© 1996 by Jack Canfield, Mark Victor Hansen, Maida Rogerson, Martin Rutte, Tim Clauss
From the Introduction
Mother Theresa Story
From Chapter 1 - Love At Work
Whatever you need
I was working as a consultant in a beer company, helping the president and senior vice-presidents formulate and implement their new strategic vision. It was an enormous challenge.
At the same time, my mother was in the final stages of cancer.
I worked during the day and drove 40 miles home to be with her every night. It was tiring and stressful, but it was what I wanted to do. My commitment was to continue to do excellent consulting during the day, even though my evenings were very hard. I didn't want to bother the president with my situation, yet I felt someone at the company needed to know what was going on. So I told the vice-president of Human Resources, asking him not to share the information with anyone.
A few days later, the president called me into his office. I figured he wanted to talk to me about one of the many issues we were working on. When I entered, he asked me to sit down. He faced me from across his desk, looked me in the eye and said "I hear your mother is very ill."
I was totally caught by surprise and burst into tears. He just looked at me, let my crying subside and then gently said a sentence I will never forget: "Whatever you need."
That was it. His understanding and his willingness to both let me be in my pain and to offer me everything were qualities of compassion that I carry with me to this day.
From Chapter 4 - Service Setting New Standards
The Massage Is the Message
"The only real
way to differentiate yourself from the competition
is through service."
I like to cook. I especially like to cook when there is nothing at stake: no guests to entertain, no relatives coming to dinner. Then I throw a little of this and a little of that into a pot, and if it doesn't turn out, it's just Pepto Bismol for two and a couple of poached eggs on toast.
But this was ThanksgivingThanksgiving in a new country, a new city and with new friends. This was importantso important that I had even prepared much of the dinner ahead of time. By Thanksgiving day I was feeling a little smug. Pies were made, the turkey stuffed sweet potatoes casseroled, and the house in that once a year state of cleanliness. Then in the early afternoon, I received a call reminding me that two of my guests were vegetarian. I'm sure they could have survived on the vegetables and salads I had prepared, but I was feeling so ahead of the game that I decided that while my turkey was roasting, I'd make a quick trip to Alfalfa's, one of our local vegetarian markets, to pick up a vegetarian entree.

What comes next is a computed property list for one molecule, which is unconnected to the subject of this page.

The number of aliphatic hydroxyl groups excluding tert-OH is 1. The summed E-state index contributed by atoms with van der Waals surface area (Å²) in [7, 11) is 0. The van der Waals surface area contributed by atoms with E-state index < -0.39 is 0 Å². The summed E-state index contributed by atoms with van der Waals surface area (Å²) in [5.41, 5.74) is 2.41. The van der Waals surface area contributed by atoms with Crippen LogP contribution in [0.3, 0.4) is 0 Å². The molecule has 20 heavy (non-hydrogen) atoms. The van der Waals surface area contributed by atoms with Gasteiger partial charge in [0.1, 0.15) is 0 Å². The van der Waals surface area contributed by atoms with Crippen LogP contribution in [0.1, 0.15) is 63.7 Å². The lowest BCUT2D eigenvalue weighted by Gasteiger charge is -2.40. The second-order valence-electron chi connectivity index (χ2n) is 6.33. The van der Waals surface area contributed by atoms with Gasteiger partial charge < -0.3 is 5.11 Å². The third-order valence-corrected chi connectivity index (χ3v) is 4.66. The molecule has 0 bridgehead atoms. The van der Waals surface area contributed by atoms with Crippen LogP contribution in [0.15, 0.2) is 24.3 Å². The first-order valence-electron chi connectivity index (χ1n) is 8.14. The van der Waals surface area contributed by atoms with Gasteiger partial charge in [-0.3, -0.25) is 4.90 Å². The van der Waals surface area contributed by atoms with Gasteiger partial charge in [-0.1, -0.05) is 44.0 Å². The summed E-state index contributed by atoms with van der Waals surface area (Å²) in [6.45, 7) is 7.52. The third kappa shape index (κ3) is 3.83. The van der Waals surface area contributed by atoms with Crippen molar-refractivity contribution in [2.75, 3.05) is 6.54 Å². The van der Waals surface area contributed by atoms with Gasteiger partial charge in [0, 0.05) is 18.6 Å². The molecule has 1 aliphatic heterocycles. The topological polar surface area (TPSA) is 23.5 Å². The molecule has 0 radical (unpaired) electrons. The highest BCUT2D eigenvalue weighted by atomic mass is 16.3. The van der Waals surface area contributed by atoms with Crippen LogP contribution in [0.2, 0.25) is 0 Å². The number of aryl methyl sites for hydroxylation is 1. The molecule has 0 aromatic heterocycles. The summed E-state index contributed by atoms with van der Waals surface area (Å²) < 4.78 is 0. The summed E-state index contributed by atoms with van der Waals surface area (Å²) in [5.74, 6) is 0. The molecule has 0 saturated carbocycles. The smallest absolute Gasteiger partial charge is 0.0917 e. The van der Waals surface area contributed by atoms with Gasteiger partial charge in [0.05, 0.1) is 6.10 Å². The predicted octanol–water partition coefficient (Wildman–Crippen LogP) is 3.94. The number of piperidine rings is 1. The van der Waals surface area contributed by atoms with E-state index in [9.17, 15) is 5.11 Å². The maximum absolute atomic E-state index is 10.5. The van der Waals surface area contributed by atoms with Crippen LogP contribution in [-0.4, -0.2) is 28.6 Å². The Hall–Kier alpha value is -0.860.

We live in the country. On a busy day, a car goes by our house once every hour, so I was ill-prepared for the number of people in town who also had last-minute shopping to do. Traffic was snarled and drivers snarling. I was starting to run late, and I hadn't even been able to get into the store's parking lot! But the minute I did, everything changed.
The manager of the store was in the lot, directing traffic and showing people where there were empty spaces. I parked and rushed into the store. Inside, store personnel were everywhere, handing out tidbits of food, offering suggestions, and helping people find what they were looking for. I quickly got what I needed; but even though all the cash registers were open, the lines were very long. I could feel my teeth clench at the thought of my guests arriving to a burnt turkey and no hostess.
The gentleman in front of me was also experiencing some panic, or so I thought, because an attractive woman was massaging his neck and shoulders. "What a lucky guy," I thought. Just then, the woman turned and said, "Would you like a neck and shoulder massage while you're waiting in line?" Would I! As she worked on me and I began to breathe again, I thought, "Isn't this great? An enterprising massage therapist plying her trade where she is most needed." When she finished, I asked her how much I owed her. "No, no," she said, "the massages are courtesy of the store."
Now I ask you, was that inspired service or what? The rest of the day was a piece of cake, or pumpkin pie if you will. And the dinner, on a scale of 1 to 10? About a 14.
From Chapter 9 - Lessons & Insights
"Therefore do not
be anxious about tomorrow, for tomorrow will be anxious
for itself. Let the day's own trouble be sufficient for
As a college freshman at Valparaiso University, facing all the uncertainties of future academic and work life, I had the opportunity to meet with the president emeritus and chancellor. Audiences were rare. Sitting among a small group of nervous peers, we anxiously awaited the arrival of a man revered throughout the school, let alone the country and abroad, for his excellence in achievement and esteemed wisdom.
Dr. O. P. Kretzman arrived in a wheelchair, aging, with failing sight. You could have heard a pin drop. All too soon, the attention turned to us as he asked for questions from the group. Silence. I knew inside what an opportunity this was, so despite my fear, I got up the courage to break the ice and ask my question.
"What advice would you give new freshman as we face all the choices and uncertainties ahead of us?" His reply was simple and strong, "Take one bite out of the apple at a time." No more, no less. A perfect stressbuster for the moment and for all the moments of my life to come. Now that I've been in the working world for 20 years, I've added a few more stressbusters to maintain a healthy life. Help yourself!